• Forecast
  • News Tip
  • Categories
Temperature Precipitation
Estimated read time
2m 43s

If U.S. taxes are so progressive, why the inequality gap?

By Aimee Picchi/CBS News 1:02 PM May 13, 2014

In the debate over America’s increasing income inequality, some of the rhetoric has focused on the country’s tax system, with calls for heftier burdens placed on the country’s wealthiest. Heck, even millionaires say they and their cohorts should face higher taxes.

That’s prompted some critics to point to a 2008 report from the Organisation for Economic Co-operation and Development, which stated that the U.S. has the most progressive tax system among developed countries. Therefore, some conservative groups such as the American Enterprise Institute have argued, America is already addressing inequality and should be held up as a “redistributive paradise.”

Not so fast, argues the Center on Budget and Policy Priorities in a report issued Monday. Some of the analyses are “cherry picking” and distorting the OECD’s findings, the report’s authors argue, noting that the conclusions aren’t as rosy as some would like to think. Instead, the American system of taxes and cash transfers — such as Social Security payments — are doing less to reduce inequality than almost any other OECD country, despite the country’s progressive tax.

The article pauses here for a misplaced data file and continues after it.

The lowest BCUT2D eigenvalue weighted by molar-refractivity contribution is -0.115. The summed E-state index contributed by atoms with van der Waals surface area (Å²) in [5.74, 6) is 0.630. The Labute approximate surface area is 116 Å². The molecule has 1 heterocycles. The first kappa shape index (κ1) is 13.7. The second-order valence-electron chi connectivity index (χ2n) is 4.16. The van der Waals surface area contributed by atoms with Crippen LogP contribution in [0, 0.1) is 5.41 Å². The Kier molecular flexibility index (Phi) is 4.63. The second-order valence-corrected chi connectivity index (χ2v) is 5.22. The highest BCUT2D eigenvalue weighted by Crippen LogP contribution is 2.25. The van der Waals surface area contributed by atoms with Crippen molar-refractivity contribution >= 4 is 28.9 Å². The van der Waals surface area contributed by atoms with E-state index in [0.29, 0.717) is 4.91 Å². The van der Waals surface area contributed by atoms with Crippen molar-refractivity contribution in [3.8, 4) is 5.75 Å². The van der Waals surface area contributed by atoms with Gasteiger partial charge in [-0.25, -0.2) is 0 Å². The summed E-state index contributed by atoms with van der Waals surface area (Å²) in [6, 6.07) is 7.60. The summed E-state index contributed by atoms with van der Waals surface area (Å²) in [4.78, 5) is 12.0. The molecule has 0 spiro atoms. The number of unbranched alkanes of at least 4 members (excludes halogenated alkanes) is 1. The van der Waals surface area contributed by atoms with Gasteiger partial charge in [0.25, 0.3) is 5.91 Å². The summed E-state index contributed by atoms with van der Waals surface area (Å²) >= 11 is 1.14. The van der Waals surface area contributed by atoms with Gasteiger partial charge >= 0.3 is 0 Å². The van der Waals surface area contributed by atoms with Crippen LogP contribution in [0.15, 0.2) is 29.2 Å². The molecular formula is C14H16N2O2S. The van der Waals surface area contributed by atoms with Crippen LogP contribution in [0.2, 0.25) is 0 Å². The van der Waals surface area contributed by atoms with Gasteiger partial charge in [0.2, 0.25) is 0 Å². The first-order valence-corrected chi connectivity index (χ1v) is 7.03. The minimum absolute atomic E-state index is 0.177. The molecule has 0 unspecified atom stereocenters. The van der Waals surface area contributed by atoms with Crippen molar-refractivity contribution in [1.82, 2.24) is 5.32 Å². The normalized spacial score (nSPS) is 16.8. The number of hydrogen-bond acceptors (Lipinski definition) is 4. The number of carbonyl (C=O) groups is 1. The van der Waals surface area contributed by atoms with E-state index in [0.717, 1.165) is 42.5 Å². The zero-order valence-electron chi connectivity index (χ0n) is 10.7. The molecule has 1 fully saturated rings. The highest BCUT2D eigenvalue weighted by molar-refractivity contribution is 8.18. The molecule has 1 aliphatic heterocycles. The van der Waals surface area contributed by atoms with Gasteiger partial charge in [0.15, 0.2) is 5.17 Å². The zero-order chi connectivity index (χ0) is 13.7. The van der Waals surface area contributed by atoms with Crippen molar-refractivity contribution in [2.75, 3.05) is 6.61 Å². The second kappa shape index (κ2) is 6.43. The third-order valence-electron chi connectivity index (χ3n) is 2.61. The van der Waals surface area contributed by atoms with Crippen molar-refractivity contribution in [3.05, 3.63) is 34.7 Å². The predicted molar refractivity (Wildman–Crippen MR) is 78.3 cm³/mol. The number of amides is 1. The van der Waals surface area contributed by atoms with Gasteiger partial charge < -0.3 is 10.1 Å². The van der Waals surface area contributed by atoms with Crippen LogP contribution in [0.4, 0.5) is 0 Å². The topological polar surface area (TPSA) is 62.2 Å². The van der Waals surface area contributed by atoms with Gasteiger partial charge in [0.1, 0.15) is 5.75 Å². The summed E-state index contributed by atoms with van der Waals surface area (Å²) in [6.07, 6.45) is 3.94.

So how does that work? After all, if a country’s tax system taxes wealthy people at higher levels than the poor, shouldn’t that help to narrow income inequality?

There are two big issues with the U.S. system that are actually putting it behind other developed countries, the Center for Budget and Policy Priorities reports.

“The answer is that tax progressivity by itself gives an incomplete picture of how much taxes and cash transfers reduce inequality,” authors Chye-Ching Huang and Nathaniel Frentz wrote.

First of all, the overall amount raised by taxes directly impacts how a country can address inequality: The less money raised through taxes, the fewer resources a country has to redirect those funds to lower-income families, for example. And taxes in the U.S., despite its progressive policies, represent a smaller share of household income (about 26 percent) than in the average OECD country (at about 29 percent, excluding the U.S.)

Secondly, the U.S. spends less on cash transfers — at about 9 percent of household cash disposable income — than almost any other country in the OECD, and about half as much as the OECD country average of 22 percent.

“As a result, while U.S. income and employee payroll taxes were the most progressive in the OECD, they were only the fourth most effective in reducing income inequality,” the report notes.

Regardless of interpretation, the fact remains that inequality is growing in the U.S., as well as other developed countries. The top 1 percent of Americans now take home 20 percent of all pre-tax income in the country, or double their share in 1980, the OECD reported earlier this month.

And despite higher taxes as a percentage of GDP in countries such as Denmark and Germany, inequality is also rising in those countries, albeit at a slower rate than in in the U.S.

© 2014 CBS Interactive Inc.. All Rights Reserved.

Latest Stories

  • Cancer Bites: Helping cancer patients get the nutrition they need

    by Daybreak Staff on Oct 25, 10:58